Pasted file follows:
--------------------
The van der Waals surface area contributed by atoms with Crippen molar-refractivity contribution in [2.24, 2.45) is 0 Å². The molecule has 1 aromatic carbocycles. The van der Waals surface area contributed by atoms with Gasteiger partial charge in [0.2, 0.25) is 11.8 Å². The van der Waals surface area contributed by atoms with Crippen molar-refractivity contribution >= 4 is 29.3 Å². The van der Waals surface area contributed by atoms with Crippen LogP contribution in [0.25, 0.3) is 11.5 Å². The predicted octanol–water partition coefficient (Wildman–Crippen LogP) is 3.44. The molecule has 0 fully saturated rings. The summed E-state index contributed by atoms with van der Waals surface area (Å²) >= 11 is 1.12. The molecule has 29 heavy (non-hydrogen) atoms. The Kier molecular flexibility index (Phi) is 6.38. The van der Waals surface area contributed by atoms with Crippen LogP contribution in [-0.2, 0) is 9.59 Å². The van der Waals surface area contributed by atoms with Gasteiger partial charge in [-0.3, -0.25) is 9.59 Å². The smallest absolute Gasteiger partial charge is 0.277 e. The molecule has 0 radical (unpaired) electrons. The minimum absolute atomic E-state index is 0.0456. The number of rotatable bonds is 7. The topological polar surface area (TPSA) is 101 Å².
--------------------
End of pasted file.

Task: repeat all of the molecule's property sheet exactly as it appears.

The van der Waals surface area contributed by atoms with Crippen molar-refractivity contribution in [2.24, 2.45) is 0 Å². The molecule has 1 aromatic carbocycles. The van der Waals surface area contributed by atoms with Gasteiger partial charge in [0.2, 0.25) is 11.8 Å². The van der Waals surface area contributed by atoms with Crippen molar-refractivity contribution >= 4 is 29.3 Å². The van der Waals surface area contributed by atoms with Crippen LogP contribution in [0.25, 0.3) is 11.5 Å². The predicted octanol–water partition coefficient (Wildman–Crippen LogP) is 3.44. The molecule has 0 fully saturated rings. The summed E-state index contributed by atoms with van der Waals surface area (Å²) >= 11 is 1.12. The molecule has 29 heavy (non-hydrogen) atoms. The Kier molecular flexibility index (Phi) is 6.38. The van der Waals surface area contributed by atoms with Crippen LogP contribution in [-0.2, 0) is 9.59 Å². The van der Waals surface area contributed by atoms with Gasteiger partial charge in [-0.3, -0.25) is 9.59 Å². The smallest absolute Gasteiger partial charge is 0.277 e. The molecule has 0 radical (unpaired) electrons. The minimum absolute atomic E-state index is 0.0456. The number of rotatable bonds is 7. The topological polar surface area (TPSA) is 101 Å².